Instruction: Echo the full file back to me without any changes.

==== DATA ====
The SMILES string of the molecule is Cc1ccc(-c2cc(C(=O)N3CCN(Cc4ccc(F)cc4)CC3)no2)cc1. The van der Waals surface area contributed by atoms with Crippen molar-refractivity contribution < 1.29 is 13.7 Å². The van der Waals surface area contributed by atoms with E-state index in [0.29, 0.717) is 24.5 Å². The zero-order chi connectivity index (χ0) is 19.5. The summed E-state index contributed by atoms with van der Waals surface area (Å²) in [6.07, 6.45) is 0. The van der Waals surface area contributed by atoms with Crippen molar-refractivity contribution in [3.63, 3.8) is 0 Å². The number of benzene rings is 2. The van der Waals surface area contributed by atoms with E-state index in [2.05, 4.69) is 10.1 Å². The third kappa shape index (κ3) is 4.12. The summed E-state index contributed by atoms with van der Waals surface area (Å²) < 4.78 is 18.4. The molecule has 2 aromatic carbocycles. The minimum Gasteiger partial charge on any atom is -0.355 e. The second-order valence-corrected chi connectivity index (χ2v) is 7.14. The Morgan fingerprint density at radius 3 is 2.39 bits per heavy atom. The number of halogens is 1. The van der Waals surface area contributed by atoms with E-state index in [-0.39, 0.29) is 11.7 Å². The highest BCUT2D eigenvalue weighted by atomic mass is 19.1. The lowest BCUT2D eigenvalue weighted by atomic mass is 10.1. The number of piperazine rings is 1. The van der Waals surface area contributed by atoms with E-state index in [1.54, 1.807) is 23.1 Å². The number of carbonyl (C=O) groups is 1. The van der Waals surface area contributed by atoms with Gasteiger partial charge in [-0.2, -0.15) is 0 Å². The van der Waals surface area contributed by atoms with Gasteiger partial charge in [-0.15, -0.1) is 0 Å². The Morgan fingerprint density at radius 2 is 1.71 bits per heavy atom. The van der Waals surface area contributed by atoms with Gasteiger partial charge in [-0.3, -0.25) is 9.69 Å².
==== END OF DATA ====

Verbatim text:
The SMILES string of the molecule is Cc1ccc(-c2cc(C(=O)N3CCN(Cc4ccc(F)cc4)CC3)no2)cc1. The van der Waals surface area contributed by atoms with Crippen molar-refractivity contribution < 1.29 is 13.7 Å². The van der Waals surface area contributed by atoms with E-state index in [0.29, 0.717) is 24.5 Å². The zero-order chi connectivity index (χ0) is 19.5. The summed E-state index contributed by atoms with van der Waals surface area (Å²) in [6.07, 6.45) is 0. The van der Waals surface area contributed by atoms with Crippen molar-refractivity contribution in [3.63, 3.8) is 0 Å². The number of benzene rings is 2. The van der Waals surface area contributed by atoms with E-state index in [2.05, 4.69) is 10.1 Å². The third kappa shape index (κ3) is 4.12. The summed E-state index contributed by atoms with van der Waals surface area (Å²) < 4.78 is 18.4. The molecule has 2 aromatic carbocycles. The minimum Gasteiger partial charge on any atom is -0.355 e. The second-order valence-corrected chi connectivity index (χ2v) is 7.14. The Morgan fingerprint density at radius 3 is 2.39 bits per heavy atom. The number of halogens is 1. The van der Waals surface area contributed by atoms with E-state index in [-0.39, 0.29) is 11.7 Å². The highest BCUT2D eigenvalue weighted by atomic mass is 19.1. The lowest BCUT2D eigenvalue weighted by atomic mass is 10.1. The number of piperazine rings is 1. The van der Waals surface area contributed by atoms with E-state index in [1.54, 1.807) is 23.1 Å². The number of carbonyl (C=O) groups is 1. The van der Waals surface area contributed by atoms with Gasteiger partial charge in [-0.2, -0.15) is 0 Å². The van der Waals surface area contributed by atoms with Gasteiger partial charge in [-0.15, -0.1) is 0 Å². The Morgan fingerprint density at radius 2 is 1.71 bits per heavy atom. The van der Waals surface area contributed by atoms with Gasteiger partial charge in [-0.3, -0.25) is 9.69 Å².